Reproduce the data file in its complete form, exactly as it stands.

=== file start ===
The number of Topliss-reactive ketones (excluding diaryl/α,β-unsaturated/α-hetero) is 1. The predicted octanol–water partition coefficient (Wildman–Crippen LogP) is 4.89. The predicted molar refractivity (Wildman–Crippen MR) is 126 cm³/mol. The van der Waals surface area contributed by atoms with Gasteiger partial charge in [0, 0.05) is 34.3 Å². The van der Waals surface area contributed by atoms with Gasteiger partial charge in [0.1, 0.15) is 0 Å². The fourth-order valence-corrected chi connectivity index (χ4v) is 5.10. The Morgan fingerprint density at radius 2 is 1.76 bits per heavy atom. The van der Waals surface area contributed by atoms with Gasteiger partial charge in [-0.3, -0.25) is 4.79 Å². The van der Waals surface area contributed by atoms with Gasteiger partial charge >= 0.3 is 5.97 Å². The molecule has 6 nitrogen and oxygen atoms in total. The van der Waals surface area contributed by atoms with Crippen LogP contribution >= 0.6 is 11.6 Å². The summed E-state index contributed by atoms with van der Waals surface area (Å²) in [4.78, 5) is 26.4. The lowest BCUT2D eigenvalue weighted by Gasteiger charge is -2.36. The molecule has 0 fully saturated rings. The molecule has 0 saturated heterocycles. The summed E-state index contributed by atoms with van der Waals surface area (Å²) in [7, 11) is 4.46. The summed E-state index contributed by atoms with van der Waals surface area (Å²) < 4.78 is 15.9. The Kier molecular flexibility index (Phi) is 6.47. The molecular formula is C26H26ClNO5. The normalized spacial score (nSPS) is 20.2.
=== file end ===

The number of Topliss-reactive ketones (excluding diaryl/α,β-unsaturated/α-hetero) is 1. The predicted octanol–water partition coefficient (Wildman–Crippen LogP) is 4.89. The predicted molar refractivity (Wildman–Crippen MR) is 126 cm³/mol. The van der Waals surface area contributed by atoms with Gasteiger partial charge in [0, 0.05) is 34.3 Å². The van der Waals surface area contributed by atoms with Gasteiger partial charge in [0.1, 0.15) is 0 Å². The fourth-order valence-corrected chi connectivity index (χ4v) is 5.10. The Morgan fingerprint density at radius 2 is 1.76 bits per heavy atom. The van der Waals surface area contributed by atoms with Gasteiger partial charge in [-0.3, -0.25) is 4.79 Å². The van der Waals surface area contributed by atoms with Gasteiger partial charge >= 0.3 is 5.97 Å². The molecule has 6 nitrogen and oxygen atoms in total. The van der Waals surface area contributed by atoms with Crippen LogP contribution >= 0.6 is 11.6 Å². The summed E-state index contributed by atoms with van der Waals surface area (Å²) in [4.78, 5) is 26.4. The lowest BCUT2D eigenvalue weighted by Gasteiger charge is -2.36. The molecule has 0 fully saturated rings. The molecule has 0 saturated heterocycles. The summed E-state index contributed by atoms with van der Waals surface area (Å²) in [7, 11) is 4.46. The summed E-state index contributed by atoms with van der Waals surface area (Å²) < 4.78 is 15.9. The Kier molecular flexibility index (Phi) is 6.47. The molecular formula is C26H26ClNO5. The normalized spacial score (nSPS) is 20.2.